Yesterday — for the third time this week — AP reporter Matt Lee asked the State Department spokesperson what the U.S. had done to meet its June 8 commitment to include Israel in the Global Counterterrorism Forum (GCTF), which the U.S. established and co-chairs.
Monday, the spokesman said he was unfamiliar with the issue; Tuesday, he was unable to provide any details; yesterday, Lee pitched the question again:
QUESTION: So I’m led to believe that you have an answer to my question about Israel and the Global Counterterrorism Cooperation Forum or whatever it’s called?
MR. VENTRELL: I do, Matt.
MR. VENTRELL: We believe that Israel would make a valuable contribution to the Global Counterterrorism Forum. We have raised the issue of Israeli participation in relevant GCTF activities with a number of GCTF partners at very senior levels. We will continue to do so as we move forward. Our discussion with Israel concerning the GCTF – our discussions have focused on Israeli participation and relevant activities to allow Israel to share its counterterrorism expertise with CT practitioners from GCTF-member and other countries.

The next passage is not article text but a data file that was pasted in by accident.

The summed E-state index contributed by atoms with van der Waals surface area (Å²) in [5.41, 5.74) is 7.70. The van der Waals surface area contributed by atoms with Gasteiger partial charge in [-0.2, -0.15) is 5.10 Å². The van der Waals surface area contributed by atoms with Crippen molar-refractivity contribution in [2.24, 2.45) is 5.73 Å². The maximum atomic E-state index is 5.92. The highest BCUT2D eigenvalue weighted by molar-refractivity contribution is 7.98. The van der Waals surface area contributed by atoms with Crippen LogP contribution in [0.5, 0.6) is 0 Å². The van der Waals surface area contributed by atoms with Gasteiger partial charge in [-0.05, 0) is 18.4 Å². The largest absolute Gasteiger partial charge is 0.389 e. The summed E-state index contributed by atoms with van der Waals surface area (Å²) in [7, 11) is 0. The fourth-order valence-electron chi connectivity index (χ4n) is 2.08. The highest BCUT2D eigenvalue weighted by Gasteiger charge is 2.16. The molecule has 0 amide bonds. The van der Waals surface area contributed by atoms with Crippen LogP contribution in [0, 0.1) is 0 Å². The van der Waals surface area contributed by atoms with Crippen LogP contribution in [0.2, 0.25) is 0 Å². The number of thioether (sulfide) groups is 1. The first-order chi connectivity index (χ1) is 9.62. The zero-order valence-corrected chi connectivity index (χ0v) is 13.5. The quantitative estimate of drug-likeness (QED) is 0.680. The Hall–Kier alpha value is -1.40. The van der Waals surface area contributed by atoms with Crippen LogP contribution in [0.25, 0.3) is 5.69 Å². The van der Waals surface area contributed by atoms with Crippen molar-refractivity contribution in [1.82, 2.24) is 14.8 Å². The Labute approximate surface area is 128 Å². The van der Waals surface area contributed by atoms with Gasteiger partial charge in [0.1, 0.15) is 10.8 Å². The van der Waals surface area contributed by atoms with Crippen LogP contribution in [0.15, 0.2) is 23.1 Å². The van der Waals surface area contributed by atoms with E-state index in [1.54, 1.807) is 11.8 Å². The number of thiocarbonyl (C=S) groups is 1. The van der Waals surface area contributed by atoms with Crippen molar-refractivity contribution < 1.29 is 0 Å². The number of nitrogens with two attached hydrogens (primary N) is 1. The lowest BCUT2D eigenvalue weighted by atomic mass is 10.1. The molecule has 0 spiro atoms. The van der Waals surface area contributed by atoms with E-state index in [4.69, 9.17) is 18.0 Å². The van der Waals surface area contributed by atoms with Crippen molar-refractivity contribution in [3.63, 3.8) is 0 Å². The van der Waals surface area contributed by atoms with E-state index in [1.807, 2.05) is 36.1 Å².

The State Department struggled again yesterday to explain why — a month after the U.S. committed itself to having Israel included in the “Global Counterterrorism Forum” (which Secretary Clinton formed last year and which the U.S. co-chairs with Turkey) — Israel was excluded from the Monday conference of the Forum, which 29 other nations attended.
Asked about this by A.P. reporter Matt Lee the day before yesterday, the State Department spokesperson pled ignorance, but said he would look into it. Yesterday, Lee returned to the subject:
QUESTION: … going back to the question I raised yesterday about the Global Counterterrorism Forum … did you get an answer on that?